Manufacturing industry faces problems due to strong growth and Suez congestion


The Nevi Purchasing Managers’ Index for the Dutch manufacturing industry rose from 59.6 to a record-breaking 64.7 in March 2021. Despite tough lockdowns, this was the biggest-ever increase in new orders placed at home and abroad. There is also a downside to the rapid growth, however: shortages in all kinds of materials and components, such as chipboard, plastic, bicycle parts and computer chips. As a result, manufacturers are encountering delivery problems while purchase prices are skyrocketing too. The congestion in the Suez Canal is not helping the situation either.

Last month, the Netherlands experienced the biggest-ever rise in both purchasing activities and stocks of materials, while the inventory of finished products fell sharply. There was also a record-breaking lengthening of lead times, with the greatest increase in unfinished or pending work since July 2006. Additionally, the employment level rose by the biggest leap since January 2019 and inflation in both purchase prices and sales prices reached the highest peak in a decade, according to Dutch purchasing industry association Nevi.

Chaos at European ports

The Purchasing Managers’ Index is based on data collected up to 23 March this year, which is when the container ship Ever Given ran aground in the Suez Canal. This caused other ships to take a detour around the Cape of Good Hope, which added five to six days to their voyage. “Now that ships can pass through the canal again, they will arrive at the same time as the ships that have sailed around the Cape, which will probably cause chaos in European ports and even more delays,” predicts Albert Jan Swart, Manufacturing Sector Economist at ABN-Amro.

There is no doubt, according to Swart, that this will cause delivery times and purchase prices to increase further in April. “Purchase prices have been rising sharply since the autumn. In February they were just 0.9% lower than in the same month last year, just before the coronavirus crisis started in Europe. The further increase in purchase prices, accelerated by longer delivery times due to the hold-ups in the Suez Canal, means that prices in April will probably exceed the levels from before the coronavirus crisis,” states Swart.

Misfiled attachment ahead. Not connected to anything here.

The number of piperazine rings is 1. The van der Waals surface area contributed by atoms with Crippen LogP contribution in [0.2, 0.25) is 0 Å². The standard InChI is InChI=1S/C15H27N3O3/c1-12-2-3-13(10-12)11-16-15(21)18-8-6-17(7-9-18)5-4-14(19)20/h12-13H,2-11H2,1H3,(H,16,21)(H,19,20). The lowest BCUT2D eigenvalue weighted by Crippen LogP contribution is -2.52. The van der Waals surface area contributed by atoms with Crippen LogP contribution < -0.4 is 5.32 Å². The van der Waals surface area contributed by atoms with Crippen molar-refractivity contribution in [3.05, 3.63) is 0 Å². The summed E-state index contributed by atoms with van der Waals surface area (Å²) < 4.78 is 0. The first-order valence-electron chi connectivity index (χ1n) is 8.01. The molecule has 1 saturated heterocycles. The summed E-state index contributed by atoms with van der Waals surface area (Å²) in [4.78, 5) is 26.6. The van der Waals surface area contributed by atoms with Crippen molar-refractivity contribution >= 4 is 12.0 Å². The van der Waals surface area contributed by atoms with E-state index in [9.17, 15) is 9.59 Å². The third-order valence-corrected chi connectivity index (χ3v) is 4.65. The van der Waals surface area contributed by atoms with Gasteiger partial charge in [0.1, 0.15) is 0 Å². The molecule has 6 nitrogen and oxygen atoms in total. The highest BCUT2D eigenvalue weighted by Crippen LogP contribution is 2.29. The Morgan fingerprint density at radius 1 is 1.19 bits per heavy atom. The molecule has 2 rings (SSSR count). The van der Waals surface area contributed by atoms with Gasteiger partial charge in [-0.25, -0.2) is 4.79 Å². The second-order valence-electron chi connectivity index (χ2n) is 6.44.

Steep rise in sales prices

In March, the number of new orders placed rose for the eighth consecutive month and was the largest increase since the Nevi survey first began in early 2000. The higher sales levels reflect improved consumer confidence and a larger number of customer projects following an easing of COVID-19 restrictions. The report also notes that customers are holding more stock due to shortages and transport delays.

Additionally, the strong demand has led to a significant increase in sales prices. Swart: “It appears that many businesses are succeeding in passing on the higher purchase costs to their customers, but I suspect that’s not the case for everyone. Higher purchase costs can put pressure on margins, especially for small companies that supply to large customers with a lot of market power because their sales prices are already contractually agreed.”

Even more supply chain disruption

The latest data reveals evidence of even more supply chain disruption in March, with the biggest-ever lengthening of average lead times. These problems are blamed on material shortages at suppliers and on capacity issues, as well as logistics problems caused by the pandemic. “Delivery times have been getting ever-longer at record rates in recent months. The big question is whether businesses will manage to further scale up their production activities in the months ahead,” says Swart.